A 4-day workweek increased the productivity of workers by almost 40% according to results from a recent trial conducted by Microsoft Japan.

Microsoft workers were in for good times during the summer as the company introduced a program called the 'Work-Life Choice Challenge,' which let the employees enjoy 3-day weekends with normal 5-day paychecks. The Microsoft offices would shut down every Friday to give the workers an extra day off.

According to Microsoft Japan, the results were promising, as it became efficient in several areas. While productivity increased by 40%, measured in sales per employee, there was also a 23% reduction in electricity costs. They also printed 60 percent fewer pages as employees enjoyed a 4-day workweek.

In addition to having an extra day off, the managers also asked the workers to cut down time spent in meetings from 60 minutes to 30 minutes with a maximum of five employees attending the meeting. Microsoft Japan had earlier announced its intention to shift towards better time management, encouraging employees to use online messaging apps rather than wasting time in meetings and sending wasteful emails.

The results from the trial show that a 4-day workweek, which is already being adopted by many smaller companies around the world, could also work perfectly for the big businesses. Microsoft Japan said that the trial had an impact on 90% of their 2,280 employees. 4-day workweek caught everybody’s attention in 2018 when a New Zealand trust management company that adopted the policy announced a 20% gain in employee productivity and a 45% increase in employee work-life balance.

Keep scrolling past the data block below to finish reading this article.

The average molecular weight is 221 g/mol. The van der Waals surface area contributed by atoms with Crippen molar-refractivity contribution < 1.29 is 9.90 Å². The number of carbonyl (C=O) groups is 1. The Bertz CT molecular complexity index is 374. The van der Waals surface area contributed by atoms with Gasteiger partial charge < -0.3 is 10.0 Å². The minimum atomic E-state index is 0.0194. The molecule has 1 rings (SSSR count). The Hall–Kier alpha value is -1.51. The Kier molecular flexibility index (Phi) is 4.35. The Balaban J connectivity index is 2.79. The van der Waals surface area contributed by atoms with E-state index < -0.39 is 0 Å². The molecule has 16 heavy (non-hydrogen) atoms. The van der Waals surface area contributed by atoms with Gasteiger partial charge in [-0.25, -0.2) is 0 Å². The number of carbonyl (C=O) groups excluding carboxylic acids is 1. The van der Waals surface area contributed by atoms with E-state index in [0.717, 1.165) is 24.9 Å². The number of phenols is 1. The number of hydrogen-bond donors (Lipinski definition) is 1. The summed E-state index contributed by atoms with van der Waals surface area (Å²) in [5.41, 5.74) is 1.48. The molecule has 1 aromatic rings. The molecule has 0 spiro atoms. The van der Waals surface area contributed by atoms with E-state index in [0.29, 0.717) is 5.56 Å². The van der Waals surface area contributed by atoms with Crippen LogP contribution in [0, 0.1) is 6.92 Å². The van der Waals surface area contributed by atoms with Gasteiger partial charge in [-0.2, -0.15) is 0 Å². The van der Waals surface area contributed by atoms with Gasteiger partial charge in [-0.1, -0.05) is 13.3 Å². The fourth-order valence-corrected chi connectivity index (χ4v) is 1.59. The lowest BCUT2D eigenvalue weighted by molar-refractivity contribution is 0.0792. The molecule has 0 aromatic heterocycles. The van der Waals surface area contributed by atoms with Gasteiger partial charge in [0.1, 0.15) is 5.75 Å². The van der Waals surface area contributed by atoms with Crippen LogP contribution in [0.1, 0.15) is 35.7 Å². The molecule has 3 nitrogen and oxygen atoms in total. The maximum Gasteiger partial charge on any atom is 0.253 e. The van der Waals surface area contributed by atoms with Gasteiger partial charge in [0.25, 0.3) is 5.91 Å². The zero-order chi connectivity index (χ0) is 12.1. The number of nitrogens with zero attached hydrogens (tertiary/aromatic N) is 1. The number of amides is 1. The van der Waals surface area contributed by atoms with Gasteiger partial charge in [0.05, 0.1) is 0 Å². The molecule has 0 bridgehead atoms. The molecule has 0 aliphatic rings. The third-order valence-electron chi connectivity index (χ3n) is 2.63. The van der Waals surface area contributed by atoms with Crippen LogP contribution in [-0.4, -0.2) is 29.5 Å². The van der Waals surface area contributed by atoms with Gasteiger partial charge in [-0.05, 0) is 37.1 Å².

When Microsoft announced its plans to implement 4-day workweeks, a lot of people had reacted positively. Comments like "Here's to hoping my boss reads about this" and "So I guess me feeling like I'm ready to be done for the week by Wednesday is pretty natural," were reported by the Asian news site Sora News 24.

The trial and the positive results come at an important time for Japan which has been suffering from a bad case of overwork. The condition is so grave that it has resulted in the deaths of employees from overwork, eventually leading Japan to coin a term for it: karoshi.

Microsoft is planning to conduct a similar trial in Japan during the winter again this year. Employees have also been encouraged to come up with ideas that can improve work-life balance and efficiency.

Microsoft booth at the Consumer Electronics Show 2009 Ben Franske/Wikimedia Creative Commons